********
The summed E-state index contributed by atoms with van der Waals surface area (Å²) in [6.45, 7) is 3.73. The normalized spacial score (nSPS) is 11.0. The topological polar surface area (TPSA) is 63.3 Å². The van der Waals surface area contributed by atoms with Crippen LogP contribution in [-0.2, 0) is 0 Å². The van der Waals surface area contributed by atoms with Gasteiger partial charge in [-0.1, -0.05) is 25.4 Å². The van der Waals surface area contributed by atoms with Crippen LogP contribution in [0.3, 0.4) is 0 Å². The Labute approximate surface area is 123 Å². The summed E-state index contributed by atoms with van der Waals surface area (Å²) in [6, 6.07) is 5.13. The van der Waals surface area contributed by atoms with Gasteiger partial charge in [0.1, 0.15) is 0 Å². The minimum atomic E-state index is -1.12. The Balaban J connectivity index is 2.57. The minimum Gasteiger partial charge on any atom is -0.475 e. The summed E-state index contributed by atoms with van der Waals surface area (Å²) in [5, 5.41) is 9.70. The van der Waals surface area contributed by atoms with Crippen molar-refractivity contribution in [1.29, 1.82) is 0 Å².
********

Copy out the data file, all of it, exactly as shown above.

The summed E-state index contributed by atoms with van der Waals surface area (Å²) in [6.45, 7) is 3.73. The normalized spacial score (nSPS) is 11.0. The topological polar surface area (TPSA) is 63.3 Å². The van der Waals surface area contributed by atoms with Crippen LogP contribution in [-0.2, 0) is 0 Å². The van der Waals surface area contributed by atoms with Gasteiger partial charge in [-0.1, -0.05) is 25.4 Å². The van der Waals surface area contributed by atoms with Crippen LogP contribution in [0.3, 0.4) is 0 Å². The Labute approximate surface area is 123 Å². The summed E-state index contributed by atoms with van der Waals surface area (Å²) in [6, 6.07) is 5.13. The van der Waals surface area contributed by atoms with Gasteiger partial charge in [0.1, 0.15) is 0 Å². The minimum atomic E-state index is -1.12. The Balaban J connectivity index is 2.57. The minimum Gasteiger partial charge on any atom is -0.475 e. The summed E-state index contributed by atoms with van der Waals surface area (Å²) in [5, 5.41) is 9.70. The van der Waals surface area contributed by atoms with Crippen molar-refractivity contribution in [1.29, 1.82) is 0 Å².